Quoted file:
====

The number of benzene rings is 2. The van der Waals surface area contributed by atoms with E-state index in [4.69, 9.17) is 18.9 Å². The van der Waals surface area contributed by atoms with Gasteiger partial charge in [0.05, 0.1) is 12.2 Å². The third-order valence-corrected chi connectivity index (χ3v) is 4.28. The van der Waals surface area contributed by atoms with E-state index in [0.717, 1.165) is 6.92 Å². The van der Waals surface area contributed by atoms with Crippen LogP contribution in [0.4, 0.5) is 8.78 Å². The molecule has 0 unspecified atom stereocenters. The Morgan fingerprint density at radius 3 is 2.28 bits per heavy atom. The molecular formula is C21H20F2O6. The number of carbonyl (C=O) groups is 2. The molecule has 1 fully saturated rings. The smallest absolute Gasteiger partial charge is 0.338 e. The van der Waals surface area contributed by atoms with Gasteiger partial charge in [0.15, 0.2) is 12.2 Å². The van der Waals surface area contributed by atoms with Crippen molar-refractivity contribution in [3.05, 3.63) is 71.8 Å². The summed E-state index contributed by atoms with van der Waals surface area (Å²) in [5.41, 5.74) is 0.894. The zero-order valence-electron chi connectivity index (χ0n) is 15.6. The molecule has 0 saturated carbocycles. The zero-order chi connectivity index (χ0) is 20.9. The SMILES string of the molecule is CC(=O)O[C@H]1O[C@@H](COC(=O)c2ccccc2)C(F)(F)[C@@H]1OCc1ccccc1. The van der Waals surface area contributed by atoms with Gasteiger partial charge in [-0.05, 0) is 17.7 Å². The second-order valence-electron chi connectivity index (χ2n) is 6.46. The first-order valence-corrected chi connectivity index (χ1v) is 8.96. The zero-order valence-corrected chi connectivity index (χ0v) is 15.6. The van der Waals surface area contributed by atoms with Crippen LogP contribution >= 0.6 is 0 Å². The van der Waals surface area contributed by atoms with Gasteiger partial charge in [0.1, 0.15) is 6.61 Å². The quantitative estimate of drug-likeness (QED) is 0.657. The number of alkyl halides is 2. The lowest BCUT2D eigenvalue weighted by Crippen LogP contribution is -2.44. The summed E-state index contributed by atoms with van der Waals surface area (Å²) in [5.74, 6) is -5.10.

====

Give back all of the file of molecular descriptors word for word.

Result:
The number of benzene rings is 2. The van der Waals surface area contributed by atoms with E-state index in [4.69, 9.17) is 18.9 Å². The van der Waals surface area contributed by atoms with Gasteiger partial charge in [0.05, 0.1) is 12.2 Å². The third-order valence-corrected chi connectivity index (χ3v) is 4.28. The van der Waals surface area contributed by atoms with E-state index in [0.717, 1.165) is 6.92 Å². The van der Waals surface area contributed by atoms with Crippen LogP contribution in [0.4, 0.5) is 8.78 Å². The molecule has 0 unspecified atom stereocenters. The Morgan fingerprint density at radius 3 is 2.28 bits per heavy atom. The molecular formula is C21H20F2O6. The number of carbonyl (C=O) groups is 2. The molecule has 1 fully saturated rings. The smallest absolute Gasteiger partial charge is 0.338 e. The van der Waals surface area contributed by atoms with Gasteiger partial charge in [0.15, 0.2) is 12.2 Å². The van der Waals surface area contributed by atoms with Crippen molar-refractivity contribution in [3.05, 3.63) is 71.8 Å². The summed E-state index contributed by atoms with van der Waals surface area (Å²) in [5.41, 5.74) is 0.894. The zero-order valence-electron chi connectivity index (χ0n) is 15.6. The molecule has 0 saturated carbocycles. The zero-order chi connectivity index (χ0) is 20.9. The SMILES string of the molecule is CC(=O)O[C@H]1O[C@@H](COC(=O)c2ccccc2)C(F)(F)[C@@H]1OCc1ccccc1. The van der Waals surface area contributed by atoms with Gasteiger partial charge in [-0.05, 0) is 17.7 Å². The second-order valence-electron chi connectivity index (χ2n) is 6.46. The first-order valence-corrected chi connectivity index (χ1v) is 8.96. The zero-order valence-corrected chi connectivity index (χ0v) is 15.6. The van der Waals surface area contributed by atoms with Crippen LogP contribution >= 0.6 is 0 Å². The van der Waals surface area contributed by atoms with Gasteiger partial charge in [0.1, 0.15) is 6.61 Å². The quantitative estimate of drug-likeness (QED) is 0.657. The number of alkyl halides is 2. The lowest BCUT2D eigenvalue weighted by Crippen LogP contribution is -2.44. The summed E-state index contributed by atoms with van der Waals surface area (Å²) in [5.74, 6) is -5.10.